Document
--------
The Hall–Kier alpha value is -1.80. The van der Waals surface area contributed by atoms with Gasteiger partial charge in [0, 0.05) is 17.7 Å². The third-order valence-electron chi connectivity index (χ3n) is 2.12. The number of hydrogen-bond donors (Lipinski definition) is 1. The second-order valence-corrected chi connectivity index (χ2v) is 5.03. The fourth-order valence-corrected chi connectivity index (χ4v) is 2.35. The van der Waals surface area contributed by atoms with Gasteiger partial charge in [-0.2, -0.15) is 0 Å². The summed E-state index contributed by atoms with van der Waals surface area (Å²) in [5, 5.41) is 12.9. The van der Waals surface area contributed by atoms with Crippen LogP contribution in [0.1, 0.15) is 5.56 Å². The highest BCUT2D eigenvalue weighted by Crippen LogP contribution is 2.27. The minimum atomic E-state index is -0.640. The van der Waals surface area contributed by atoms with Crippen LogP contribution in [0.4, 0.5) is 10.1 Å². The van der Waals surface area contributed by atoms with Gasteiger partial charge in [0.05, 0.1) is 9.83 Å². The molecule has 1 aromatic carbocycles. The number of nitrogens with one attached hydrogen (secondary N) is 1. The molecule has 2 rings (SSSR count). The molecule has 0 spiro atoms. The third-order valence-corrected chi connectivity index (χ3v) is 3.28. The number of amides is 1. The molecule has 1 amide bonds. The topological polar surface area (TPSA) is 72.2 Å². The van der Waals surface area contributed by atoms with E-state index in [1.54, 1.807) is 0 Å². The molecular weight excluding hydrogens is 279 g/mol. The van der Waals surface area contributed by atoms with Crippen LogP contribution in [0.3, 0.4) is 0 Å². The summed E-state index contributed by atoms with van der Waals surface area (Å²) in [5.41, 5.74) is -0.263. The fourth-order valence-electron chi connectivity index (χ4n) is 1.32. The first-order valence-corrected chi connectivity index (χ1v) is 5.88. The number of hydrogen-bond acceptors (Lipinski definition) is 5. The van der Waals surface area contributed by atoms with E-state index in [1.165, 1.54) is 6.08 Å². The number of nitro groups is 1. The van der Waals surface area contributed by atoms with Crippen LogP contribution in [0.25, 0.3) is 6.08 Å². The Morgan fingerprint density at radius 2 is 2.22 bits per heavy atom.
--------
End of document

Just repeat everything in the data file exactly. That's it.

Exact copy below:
The Hall–Kier alpha value is -1.80. The van der Waals surface area contributed by atoms with Gasteiger partial charge in [0, 0.05) is 17.7 Å². The third-order valence-electron chi connectivity index (χ3n) is 2.12. The number of hydrogen-bond donors (Lipinski definition) is 1. The second-order valence-corrected chi connectivity index (χ2v) is 5.03. The fourth-order valence-corrected chi connectivity index (χ4v) is 2.35. The van der Waals surface area contributed by atoms with Gasteiger partial charge in [-0.2, -0.15) is 0 Å². The summed E-state index contributed by atoms with van der Waals surface area (Å²) in [5, 5.41) is 12.9. The van der Waals surface area contributed by atoms with Crippen LogP contribution in [0.1, 0.15) is 5.56 Å². The highest BCUT2D eigenvalue weighted by Crippen LogP contribution is 2.27. The minimum atomic E-state index is -0.640. The van der Waals surface area contributed by atoms with Crippen LogP contribution in [0.4, 0.5) is 10.1 Å². The van der Waals surface area contributed by atoms with Gasteiger partial charge in [0.05, 0.1) is 9.83 Å². The molecule has 1 aromatic carbocycles. The number of nitrogens with one attached hydrogen (secondary N) is 1. The molecule has 2 rings (SSSR count). The molecule has 0 spiro atoms. The third-order valence-corrected chi connectivity index (χ3v) is 3.28. The number of amides is 1. The molecule has 1 amide bonds. The topological polar surface area (TPSA) is 72.2 Å². The van der Waals surface area contributed by atoms with E-state index in [1.54, 1.807) is 0 Å². The molecular weight excluding hydrogens is 279 g/mol. The van der Waals surface area contributed by atoms with Crippen LogP contribution in [0.3, 0.4) is 0 Å². The summed E-state index contributed by atoms with van der Waals surface area (Å²) in [5.41, 5.74) is -0.263. The fourth-order valence-electron chi connectivity index (χ4n) is 1.32. The first-order valence-corrected chi connectivity index (χ1v) is 5.88. The number of hydrogen-bond acceptors (Lipinski definition) is 5. The van der Waals surface area contributed by atoms with E-state index in [1.165, 1.54) is 6.08 Å². The number of nitro groups is 1. The van der Waals surface area contributed by atoms with Crippen LogP contribution in [0.25, 0.3) is 6.08 Å². The Morgan fingerprint density at radius 2 is 2.22 bits per heavy atom.